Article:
Sunday, October 23, 2011

Deli Rye Bread

If it’s one thing I have learned from my deli cookbooks, it’s that delis and Jews are not messing around when it comes to portion sizes. I love rye bread and if you do too, you’ll still need some friends to get through this delicious, gigantic loaf. I made this for reubens specifically, but this bread is wonderful for all sorts of sandwiches. You may just want to make half as much.

Deli Rye Bread from Deli:

1 package (or 2¼ tsp.) dried yeast
2½ c. warm water (100-115 degrees)
2 Tb. kosher salt
1 Tb. caraway seeds
3 c. rye flour
1 c. mashed potato (1 medium potato)
5-6 c. unbleached all purpose or bread flour

Combine the yeast with warm water in a large bowl. Stir with a fork or small whisk. Add the salt and caraway seeds. Stir in rye flour, one cup at a time, the potatoes, and the white flour, one cup at a time, until a soft dough is formed. Starting with the flour I was using my stand mixer with a dough hook.

Turn the dough out onto a floured surface. Knead vigorously for 20 to 25 minutes. You can get a lot of kneading done in the stand mixer, which is what I did. Either way, you want the dough to become smooth, nonsticky, and elastic. Knead in up to 1 cup additional flour, if necessary (hence the 5-6 cups). Let the dough rest while you wash, dry, and grease the bowl. Knead the dough a few more times, form into a ball, and place it in the bowl. Turn it to coat with oil. Cover with a clean kitchen towel and put ina  warm, draft-free place to rise until doubled in bulk, 1 to 1½ hours. It has risen sufficiently when you can gently poke a finger into the dough and the hole remain after a few minutes’ wait.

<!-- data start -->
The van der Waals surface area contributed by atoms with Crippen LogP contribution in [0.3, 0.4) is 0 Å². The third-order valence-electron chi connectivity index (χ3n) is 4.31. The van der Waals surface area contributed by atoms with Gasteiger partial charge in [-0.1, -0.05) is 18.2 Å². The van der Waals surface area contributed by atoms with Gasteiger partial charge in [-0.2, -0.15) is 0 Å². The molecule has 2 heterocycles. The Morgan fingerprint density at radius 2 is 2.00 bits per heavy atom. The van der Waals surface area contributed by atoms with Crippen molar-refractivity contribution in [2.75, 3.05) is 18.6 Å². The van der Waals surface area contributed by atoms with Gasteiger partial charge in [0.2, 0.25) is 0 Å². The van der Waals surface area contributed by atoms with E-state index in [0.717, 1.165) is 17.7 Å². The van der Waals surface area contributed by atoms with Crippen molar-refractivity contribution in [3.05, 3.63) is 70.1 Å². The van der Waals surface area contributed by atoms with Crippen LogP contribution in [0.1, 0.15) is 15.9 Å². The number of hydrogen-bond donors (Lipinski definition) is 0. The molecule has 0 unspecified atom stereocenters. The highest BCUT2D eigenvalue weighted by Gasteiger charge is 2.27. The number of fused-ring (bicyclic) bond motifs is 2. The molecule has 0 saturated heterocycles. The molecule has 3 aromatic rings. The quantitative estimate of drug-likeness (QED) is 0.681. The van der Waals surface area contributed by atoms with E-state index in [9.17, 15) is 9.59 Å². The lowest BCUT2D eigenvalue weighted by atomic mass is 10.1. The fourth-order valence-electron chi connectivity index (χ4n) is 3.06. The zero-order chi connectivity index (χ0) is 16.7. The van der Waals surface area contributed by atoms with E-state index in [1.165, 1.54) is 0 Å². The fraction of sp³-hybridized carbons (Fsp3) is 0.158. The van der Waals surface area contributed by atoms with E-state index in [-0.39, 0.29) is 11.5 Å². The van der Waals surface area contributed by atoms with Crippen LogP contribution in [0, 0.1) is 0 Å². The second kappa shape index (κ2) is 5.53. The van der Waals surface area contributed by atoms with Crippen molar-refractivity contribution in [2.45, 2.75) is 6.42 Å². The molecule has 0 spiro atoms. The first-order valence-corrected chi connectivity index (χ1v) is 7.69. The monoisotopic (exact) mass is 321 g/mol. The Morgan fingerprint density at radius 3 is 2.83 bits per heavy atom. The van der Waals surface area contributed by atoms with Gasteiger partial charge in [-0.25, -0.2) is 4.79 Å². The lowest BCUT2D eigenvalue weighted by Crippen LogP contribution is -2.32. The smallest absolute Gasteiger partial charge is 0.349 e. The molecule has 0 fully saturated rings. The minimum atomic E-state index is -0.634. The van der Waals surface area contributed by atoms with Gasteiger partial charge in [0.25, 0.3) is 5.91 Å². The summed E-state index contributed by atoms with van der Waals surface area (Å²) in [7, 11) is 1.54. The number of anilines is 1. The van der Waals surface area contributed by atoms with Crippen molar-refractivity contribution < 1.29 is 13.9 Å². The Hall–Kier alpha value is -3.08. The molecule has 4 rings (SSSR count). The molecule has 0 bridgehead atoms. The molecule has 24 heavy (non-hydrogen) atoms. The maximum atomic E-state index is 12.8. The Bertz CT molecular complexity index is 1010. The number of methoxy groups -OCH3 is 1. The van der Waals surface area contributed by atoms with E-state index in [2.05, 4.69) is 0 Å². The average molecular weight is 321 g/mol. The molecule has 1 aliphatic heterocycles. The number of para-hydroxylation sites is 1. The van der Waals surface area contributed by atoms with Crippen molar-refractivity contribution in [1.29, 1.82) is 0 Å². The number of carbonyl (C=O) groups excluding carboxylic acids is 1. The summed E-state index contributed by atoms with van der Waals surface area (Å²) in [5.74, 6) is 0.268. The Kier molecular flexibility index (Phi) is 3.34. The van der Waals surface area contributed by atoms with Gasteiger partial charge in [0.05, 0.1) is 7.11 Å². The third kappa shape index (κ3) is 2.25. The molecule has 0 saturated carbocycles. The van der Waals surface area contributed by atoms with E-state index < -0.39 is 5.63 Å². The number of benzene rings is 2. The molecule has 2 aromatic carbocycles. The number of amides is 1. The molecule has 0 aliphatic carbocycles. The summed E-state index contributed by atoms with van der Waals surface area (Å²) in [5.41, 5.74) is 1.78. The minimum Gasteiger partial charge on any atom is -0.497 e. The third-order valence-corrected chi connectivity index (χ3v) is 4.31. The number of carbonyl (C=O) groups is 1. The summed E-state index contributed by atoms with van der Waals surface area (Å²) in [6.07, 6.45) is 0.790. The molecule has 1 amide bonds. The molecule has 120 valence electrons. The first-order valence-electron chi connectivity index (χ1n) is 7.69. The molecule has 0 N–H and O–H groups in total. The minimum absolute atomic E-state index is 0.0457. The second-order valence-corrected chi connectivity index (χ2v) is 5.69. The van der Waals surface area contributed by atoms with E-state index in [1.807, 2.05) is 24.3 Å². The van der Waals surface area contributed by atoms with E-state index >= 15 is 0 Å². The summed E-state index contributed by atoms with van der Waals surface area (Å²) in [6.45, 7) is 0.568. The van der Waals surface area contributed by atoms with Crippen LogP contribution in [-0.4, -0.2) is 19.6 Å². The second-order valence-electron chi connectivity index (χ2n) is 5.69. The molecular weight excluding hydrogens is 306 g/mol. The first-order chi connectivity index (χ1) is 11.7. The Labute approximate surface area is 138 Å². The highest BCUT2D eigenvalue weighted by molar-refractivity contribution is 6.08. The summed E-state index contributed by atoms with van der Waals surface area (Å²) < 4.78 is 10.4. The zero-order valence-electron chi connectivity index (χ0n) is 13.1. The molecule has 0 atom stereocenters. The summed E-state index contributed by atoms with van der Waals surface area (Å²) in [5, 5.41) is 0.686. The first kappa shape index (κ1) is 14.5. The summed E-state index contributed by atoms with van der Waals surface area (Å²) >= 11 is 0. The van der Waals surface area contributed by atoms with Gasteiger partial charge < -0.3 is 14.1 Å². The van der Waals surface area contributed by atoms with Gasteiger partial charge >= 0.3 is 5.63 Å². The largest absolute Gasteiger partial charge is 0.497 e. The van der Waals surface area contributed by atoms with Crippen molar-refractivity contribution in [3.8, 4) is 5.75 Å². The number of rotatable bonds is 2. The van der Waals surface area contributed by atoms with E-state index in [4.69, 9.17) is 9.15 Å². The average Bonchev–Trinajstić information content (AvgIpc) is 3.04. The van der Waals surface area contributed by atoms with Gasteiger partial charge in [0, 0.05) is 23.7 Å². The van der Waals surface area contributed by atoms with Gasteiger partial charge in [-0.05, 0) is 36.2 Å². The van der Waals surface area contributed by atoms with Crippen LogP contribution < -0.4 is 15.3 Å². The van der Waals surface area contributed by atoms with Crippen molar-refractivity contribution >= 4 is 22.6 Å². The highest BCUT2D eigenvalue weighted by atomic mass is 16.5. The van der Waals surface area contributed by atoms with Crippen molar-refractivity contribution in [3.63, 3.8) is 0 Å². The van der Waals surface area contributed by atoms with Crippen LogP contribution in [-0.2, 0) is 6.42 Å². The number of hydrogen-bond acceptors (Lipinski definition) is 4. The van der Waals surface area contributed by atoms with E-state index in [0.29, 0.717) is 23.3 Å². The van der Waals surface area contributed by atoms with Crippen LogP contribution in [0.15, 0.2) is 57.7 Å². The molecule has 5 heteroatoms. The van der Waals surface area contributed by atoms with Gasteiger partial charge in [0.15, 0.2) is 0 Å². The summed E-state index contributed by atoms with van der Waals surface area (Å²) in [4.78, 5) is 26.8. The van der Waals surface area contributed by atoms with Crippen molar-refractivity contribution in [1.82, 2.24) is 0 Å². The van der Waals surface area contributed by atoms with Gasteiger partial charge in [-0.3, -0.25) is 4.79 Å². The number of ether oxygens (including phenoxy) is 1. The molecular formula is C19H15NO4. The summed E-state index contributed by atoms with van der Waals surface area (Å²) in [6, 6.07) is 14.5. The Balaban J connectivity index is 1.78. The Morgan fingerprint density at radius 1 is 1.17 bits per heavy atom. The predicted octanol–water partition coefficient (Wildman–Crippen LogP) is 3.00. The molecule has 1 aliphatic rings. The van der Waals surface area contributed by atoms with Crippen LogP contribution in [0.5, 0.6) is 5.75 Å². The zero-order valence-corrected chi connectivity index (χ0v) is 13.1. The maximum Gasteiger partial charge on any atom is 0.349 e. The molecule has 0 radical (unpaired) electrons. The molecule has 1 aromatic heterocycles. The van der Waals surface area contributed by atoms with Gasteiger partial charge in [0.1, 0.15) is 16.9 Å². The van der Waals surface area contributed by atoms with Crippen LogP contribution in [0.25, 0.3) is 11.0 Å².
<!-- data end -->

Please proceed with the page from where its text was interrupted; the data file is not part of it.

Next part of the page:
Flour your first and punch down the dough. Knead a few times, then shape into a round, plump loaf and place it on a large, cornmeal sprinkled baking sheet (or your awesome baking peel to later put on your baking stone. That is all awesome).   Cover with a clean kitchen towel and place in a warm, draft-free place to double in bulk. Meanwhile, preheat the oven to 375 degrees.
When loaf has doubled, slash it lightly in two places with a sharp knife. Brush it with cold water. Bake it from 1 to 1½ hours (mine was done in 1), until a knuckle rap produces a hollow sound. Brush with water twice during the baking process. Let cool thoroughly on rack.
And then make sandwiches! This had one of the best crusts I’ve ever gotten on a bread. The addition of potatoes was a surprise to me, but this bread really works. Next time though, I’m going to half size. Or maybe just make more people come over and eat bread with me.

Tomorrow is the reuben sandwiches this all was for.

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